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KCC leader Paul Carter attacks ‘super council’ merger plan

The Conservative leader of Kent County Council (KCC) has accused council chiefs in east Kent of using a planned merger as cover for a bid to break away and secure complete independence.

Cllr Paul Carter has delivered an uncompromising attack on the four councils who have proposed a ‘super district’ saying it is part of a wider agenda to become a unitary authority, taking control of all services.

Shepway, Thanet, Dover and Canterbury have set out a plan to merge and become a single district, a move they say would save money and mean better services.

Kent County Council leader Cllr Paul Carter
Kent County Council leader Cllr Paul Carter

Ashford, however, decided against joining them, with council leader Gerry Clarkson saying it was not in the borough’s interest to do so.

Mr Carter also claimed there was growing dissent among many Tory councillors.

He said: “I think it will be interesting to see if councils vote for their own destruction

"That is going to be a big decision.

“I am hearing there is considerable anxiety in all political ranks in the four authorities.

“I have always said we should work together to deliver the most effective and efficient services.”

The outspoken remarks are a foretaste of what could be an attritional political battle between the two sides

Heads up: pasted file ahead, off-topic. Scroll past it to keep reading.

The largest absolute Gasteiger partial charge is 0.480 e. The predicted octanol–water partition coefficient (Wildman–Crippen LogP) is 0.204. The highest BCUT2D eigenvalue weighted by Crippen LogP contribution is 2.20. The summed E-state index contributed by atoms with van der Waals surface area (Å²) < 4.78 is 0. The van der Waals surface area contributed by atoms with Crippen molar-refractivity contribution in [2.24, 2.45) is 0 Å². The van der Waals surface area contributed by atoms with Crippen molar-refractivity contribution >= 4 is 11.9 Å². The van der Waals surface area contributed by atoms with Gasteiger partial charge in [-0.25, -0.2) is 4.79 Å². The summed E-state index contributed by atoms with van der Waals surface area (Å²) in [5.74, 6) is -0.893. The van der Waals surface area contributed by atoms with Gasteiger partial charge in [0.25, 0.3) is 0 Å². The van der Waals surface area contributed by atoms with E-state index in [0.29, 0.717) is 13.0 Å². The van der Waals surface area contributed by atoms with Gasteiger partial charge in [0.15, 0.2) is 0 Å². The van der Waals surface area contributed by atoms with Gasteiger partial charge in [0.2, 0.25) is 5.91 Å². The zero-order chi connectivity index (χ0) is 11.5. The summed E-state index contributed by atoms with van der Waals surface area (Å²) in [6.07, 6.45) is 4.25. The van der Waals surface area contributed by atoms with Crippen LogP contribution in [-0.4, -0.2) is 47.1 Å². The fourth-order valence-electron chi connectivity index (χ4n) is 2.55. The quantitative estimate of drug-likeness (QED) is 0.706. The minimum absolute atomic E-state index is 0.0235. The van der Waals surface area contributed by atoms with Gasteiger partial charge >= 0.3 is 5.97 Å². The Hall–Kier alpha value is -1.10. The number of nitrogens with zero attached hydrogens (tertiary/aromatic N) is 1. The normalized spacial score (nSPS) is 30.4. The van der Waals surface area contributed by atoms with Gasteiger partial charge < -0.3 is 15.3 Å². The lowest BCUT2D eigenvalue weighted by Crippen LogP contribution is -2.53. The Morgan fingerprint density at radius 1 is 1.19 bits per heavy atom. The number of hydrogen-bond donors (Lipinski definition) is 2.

Speaking for the first time about the merger proposal, Mr Carter said: “I am concerned by rumours the real intent is for a unitary council for east Kent… there is a national campaign being led for super districts as phase one then smaller fragmented unitaries as phase two.

“I’m not going to quote names, but many have said to me ‘of course, you realise this is phase one of our unitary intent’.

“If district councils were to say they were going to merge district services and sign allegiance to the county council and did not have any unitary tendencies over the next 10 or so years, then I would be relaxed.

“But I am totally opposed to a new unitary.”

He said the councils involved had not approached KCC to discuss other options for closer working together and collaborations on shared services.

“It would be good if they had a conversation with KCC about how we might want to support them in the delivery of their back office services.

“There haven’t been any invitations in that direction.”

There were no plans to submit any bid for the county council to become a unitary.

He said a report commissioned by KCC to examine the ramifications of splitting up Kent into unitaries concluded it would involve huge costs.

The four councils are to hold special meetings in March to decide whether to push ahead with the bid, which would require government approval.

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